If you killed someone while driving under the influence of alcohol and were charged with a DUI, you may face the charge for DUI murder, which is a regular second-degree murder charge under California Penal Code 187. Understanding this charge and the penalties will help you better understand what legal actions you must take immediately to attempt to defend yourself against this charge.
If you are involved in an accident that involves the death of another person while you were driving while intoxicated and have no prior DUI convictions on your record, you will likely be charged with either vehicular manslaughter while intoxicated, or gross vehicular manslaughter while intoxicated. If you had a prior DUI conviction and subsequently killed another person in an accident where you were intoxicated, you will be charged with DUI murder.
Vehicular Manslaughter While Intoxicated
If you have never had a prior DUI conviction, and someone dies in an accident where you were driving under the influence of alcohol, you may be charged with vehicular manslaughter while intoxicated. This is a common charge when a death occurs due to alcohol in an accident. However, the prosecution must still show that you did something other than driving under the influence that showed additional negligence such as texting while driving, failing to obey a traffic sign, or behaved in some sort of activity that was risky or illegal. This misdemeanor will result in up to a year in jail, plus a fine of $1,000 plus all the additional penalties of a California DUI.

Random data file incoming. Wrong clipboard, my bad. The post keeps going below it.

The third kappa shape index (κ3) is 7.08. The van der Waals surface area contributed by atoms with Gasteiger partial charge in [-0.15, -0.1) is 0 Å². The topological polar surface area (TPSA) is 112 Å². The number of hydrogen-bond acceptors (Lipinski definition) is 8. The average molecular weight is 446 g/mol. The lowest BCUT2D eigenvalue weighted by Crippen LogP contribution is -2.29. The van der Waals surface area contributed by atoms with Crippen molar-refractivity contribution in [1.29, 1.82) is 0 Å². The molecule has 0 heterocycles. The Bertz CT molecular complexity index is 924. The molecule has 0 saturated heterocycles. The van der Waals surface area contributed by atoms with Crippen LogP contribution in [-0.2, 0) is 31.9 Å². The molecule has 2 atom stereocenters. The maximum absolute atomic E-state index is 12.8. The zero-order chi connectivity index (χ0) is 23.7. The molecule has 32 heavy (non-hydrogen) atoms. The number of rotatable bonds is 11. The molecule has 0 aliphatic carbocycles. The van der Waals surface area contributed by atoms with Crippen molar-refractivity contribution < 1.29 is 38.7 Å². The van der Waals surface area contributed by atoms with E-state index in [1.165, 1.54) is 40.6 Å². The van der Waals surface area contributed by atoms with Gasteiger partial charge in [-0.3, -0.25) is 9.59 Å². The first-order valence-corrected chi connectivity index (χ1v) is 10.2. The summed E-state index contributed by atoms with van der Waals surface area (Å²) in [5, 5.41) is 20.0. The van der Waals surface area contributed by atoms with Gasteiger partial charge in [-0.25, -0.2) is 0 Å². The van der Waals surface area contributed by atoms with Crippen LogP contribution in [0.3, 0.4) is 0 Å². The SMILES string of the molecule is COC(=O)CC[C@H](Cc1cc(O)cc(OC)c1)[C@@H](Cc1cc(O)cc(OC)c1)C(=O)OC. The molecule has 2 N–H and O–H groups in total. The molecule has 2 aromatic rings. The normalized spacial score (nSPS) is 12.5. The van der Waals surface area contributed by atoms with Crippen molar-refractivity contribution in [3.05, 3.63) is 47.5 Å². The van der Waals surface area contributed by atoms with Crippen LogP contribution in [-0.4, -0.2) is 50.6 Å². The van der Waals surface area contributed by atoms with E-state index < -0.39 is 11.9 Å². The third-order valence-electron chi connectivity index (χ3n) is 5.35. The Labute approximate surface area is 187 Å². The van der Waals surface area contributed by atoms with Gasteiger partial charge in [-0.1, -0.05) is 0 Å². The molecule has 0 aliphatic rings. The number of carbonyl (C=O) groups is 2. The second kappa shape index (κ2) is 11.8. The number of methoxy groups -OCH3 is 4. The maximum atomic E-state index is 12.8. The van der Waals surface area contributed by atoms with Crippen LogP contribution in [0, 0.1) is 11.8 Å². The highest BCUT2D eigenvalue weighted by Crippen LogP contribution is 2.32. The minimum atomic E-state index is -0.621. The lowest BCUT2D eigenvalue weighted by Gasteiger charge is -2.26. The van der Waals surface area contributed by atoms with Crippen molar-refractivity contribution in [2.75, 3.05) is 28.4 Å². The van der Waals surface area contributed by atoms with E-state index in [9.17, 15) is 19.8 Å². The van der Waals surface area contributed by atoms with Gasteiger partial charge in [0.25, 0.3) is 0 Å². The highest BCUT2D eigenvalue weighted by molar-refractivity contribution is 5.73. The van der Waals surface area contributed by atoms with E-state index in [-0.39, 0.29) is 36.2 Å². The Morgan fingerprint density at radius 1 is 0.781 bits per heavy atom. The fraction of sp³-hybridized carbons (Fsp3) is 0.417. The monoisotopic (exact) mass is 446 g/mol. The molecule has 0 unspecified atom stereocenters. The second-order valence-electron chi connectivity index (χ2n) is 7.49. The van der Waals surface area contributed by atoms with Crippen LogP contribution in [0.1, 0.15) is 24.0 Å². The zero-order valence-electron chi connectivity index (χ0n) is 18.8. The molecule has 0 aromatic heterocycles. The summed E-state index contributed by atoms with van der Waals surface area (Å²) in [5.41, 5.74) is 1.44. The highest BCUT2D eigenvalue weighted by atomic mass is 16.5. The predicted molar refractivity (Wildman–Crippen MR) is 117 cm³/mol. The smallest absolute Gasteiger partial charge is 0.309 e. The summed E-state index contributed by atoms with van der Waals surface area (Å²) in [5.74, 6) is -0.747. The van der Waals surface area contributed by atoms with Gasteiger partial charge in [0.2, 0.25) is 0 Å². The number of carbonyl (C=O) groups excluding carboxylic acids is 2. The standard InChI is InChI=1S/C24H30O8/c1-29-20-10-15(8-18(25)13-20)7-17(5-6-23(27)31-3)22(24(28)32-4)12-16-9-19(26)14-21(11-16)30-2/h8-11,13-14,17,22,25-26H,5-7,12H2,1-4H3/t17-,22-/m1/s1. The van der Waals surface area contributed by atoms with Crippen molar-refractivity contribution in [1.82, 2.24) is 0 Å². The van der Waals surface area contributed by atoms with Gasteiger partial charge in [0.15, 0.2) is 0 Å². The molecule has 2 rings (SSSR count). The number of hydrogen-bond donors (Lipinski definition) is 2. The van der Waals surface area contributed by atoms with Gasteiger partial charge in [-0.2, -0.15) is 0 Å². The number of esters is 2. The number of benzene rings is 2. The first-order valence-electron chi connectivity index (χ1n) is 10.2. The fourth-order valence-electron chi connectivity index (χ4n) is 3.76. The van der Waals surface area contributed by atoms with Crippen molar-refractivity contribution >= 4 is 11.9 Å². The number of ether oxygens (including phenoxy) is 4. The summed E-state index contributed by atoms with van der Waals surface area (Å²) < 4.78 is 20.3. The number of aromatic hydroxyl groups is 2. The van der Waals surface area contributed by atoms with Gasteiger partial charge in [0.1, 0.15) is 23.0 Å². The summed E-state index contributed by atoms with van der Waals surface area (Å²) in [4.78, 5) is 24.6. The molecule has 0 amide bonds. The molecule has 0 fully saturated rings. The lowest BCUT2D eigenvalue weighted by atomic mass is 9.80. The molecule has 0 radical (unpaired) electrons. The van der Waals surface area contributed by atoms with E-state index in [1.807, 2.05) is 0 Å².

Gross Vehicular Manslaughter While Intoxicated
Gross vehicular manslaughter while intoxicated is a more serious charge than vehicular manslaughter while intoxicated. This charge may be considered a felony under certain circumstances and the charge rests on the theory that you did something so reckless along with driving while intoxicated that any normal person would understand that the consequences could be deadly. If convicted of this charge, you may face four or more years in prison and up to $10,000 in fines.
DUI murder is not a separate charge from second-degree murder in California. Second-degree murder does not mean that a person had any intention of killing another person, and there was no “implied malice” when an intoxicated person got behind the wheel of a car while intoxicated.
However, if death did occur due to an accident while you were intoxicated, you may be charged with “Watson murder.” Watson murder is a form of second-degree murder in the State of California when a person with a prior California DUI conviction kills someone when driving under the influence of drugs or alcohol. DUI murder charges include up to 15 years in state prison and up to $10,000 fine. If other people were also injured in the accident, you may face an additional three-to-six years in prison for the first injured person, and up to one year in prison for each additional person, up to three years maximum.
Contact a Criminal Defense Attorney Today
If you or a loved one are facing a DUI charge that includes a death, contact the Law Office of Stein & Markus to discuss your rights and options for your defense at (562) 512-7030, or online today.
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